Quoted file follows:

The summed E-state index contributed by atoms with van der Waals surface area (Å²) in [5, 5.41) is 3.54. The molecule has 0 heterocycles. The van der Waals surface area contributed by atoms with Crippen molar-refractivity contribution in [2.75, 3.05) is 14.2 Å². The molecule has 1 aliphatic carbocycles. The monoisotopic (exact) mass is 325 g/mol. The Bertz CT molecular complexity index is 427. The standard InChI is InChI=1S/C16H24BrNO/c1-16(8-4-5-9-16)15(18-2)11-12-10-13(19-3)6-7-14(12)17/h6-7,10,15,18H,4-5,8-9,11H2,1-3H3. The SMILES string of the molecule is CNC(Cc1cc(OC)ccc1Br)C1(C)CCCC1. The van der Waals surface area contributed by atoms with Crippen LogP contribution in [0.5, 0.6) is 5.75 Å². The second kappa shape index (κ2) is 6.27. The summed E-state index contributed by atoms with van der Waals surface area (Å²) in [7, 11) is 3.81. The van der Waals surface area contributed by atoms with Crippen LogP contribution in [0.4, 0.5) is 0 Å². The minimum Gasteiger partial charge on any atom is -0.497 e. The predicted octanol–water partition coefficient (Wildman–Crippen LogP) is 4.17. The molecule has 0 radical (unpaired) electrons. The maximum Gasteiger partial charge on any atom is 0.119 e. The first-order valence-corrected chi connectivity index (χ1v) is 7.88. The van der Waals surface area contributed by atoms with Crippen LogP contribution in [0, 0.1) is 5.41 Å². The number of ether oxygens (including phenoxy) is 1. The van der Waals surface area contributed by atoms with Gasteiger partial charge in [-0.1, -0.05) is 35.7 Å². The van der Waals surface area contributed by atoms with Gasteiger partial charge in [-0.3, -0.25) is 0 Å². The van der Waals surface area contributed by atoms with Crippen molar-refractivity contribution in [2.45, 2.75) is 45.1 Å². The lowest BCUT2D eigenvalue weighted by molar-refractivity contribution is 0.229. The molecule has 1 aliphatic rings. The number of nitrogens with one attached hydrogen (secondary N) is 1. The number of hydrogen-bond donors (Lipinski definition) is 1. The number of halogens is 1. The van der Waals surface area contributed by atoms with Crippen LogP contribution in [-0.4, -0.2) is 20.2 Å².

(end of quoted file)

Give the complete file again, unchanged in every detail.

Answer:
The summed E-state index contributed by atoms with van der Waals surface area (Å²) in [5, 5.41) is 3.54. The molecule has 0 heterocycles. The van der Waals surface area contributed by atoms with Crippen molar-refractivity contribution in [2.75, 3.05) is 14.2 Å². The molecule has 1 aliphatic carbocycles. The monoisotopic (exact) mass is 325 g/mol. The Bertz CT molecular complexity index is 427. The standard InChI is InChI=1S/C16H24BrNO/c1-16(8-4-5-9-16)15(18-2)11-12-10-13(19-3)6-7-14(12)17/h6-7,10,15,18H,4-5,8-9,11H2,1-3H3. The SMILES string of the molecule is CNC(Cc1cc(OC)ccc1Br)C1(C)CCCC1. The van der Waals surface area contributed by atoms with Crippen LogP contribution in [0.5, 0.6) is 5.75 Å². The second kappa shape index (κ2) is 6.27. The summed E-state index contributed by atoms with van der Waals surface area (Å²) in [7, 11) is 3.81. The van der Waals surface area contributed by atoms with Crippen LogP contribution in [0.4, 0.5) is 0 Å². The minimum Gasteiger partial charge on any atom is -0.497 e. The predicted octanol–water partition coefficient (Wildman–Crippen LogP) is 4.17. The molecule has 0 radical (unpaired) electrons. The maximum Gasteiger partial charge on any atom is 0.119 e. The first-order valence-corrected chi connectivity index (χ1v) is 7.88. The van der Waals surface area contributed by atoms with Crippen LogP contribution in [0, 0.1) is 5.41 Å². The number of ether oxygens (including phenoxy) is 1. The van der Waals surface area contributed by atoms with Gasteiger partial charge in [-0.1, -0.05) is 35.7 Å². The van der Waals surface area contributed by atoms with Gasteiger partial charge in [-0.3, -0.25) is 0 Å². The van der Waals surface area contributed by atoms with Crippen molar-refractivity contribution in [2.45, 2.75) is 45.1 Å². The lowest BCUT2D eigenvalue weighted by molar-refractivity contribution is 0.229. The molecule has 1 aliphatic rings. The number of nitrogens with one attached hydrogen (secondary N) is 1. The number of hydrogen-bond donors (Lipinski definition) is 1. The number of halogens is 1. The van der Waals surface area contributed by atoms with Crippen LogP contribution in [-0.4, -0.2) is 20.2 Å².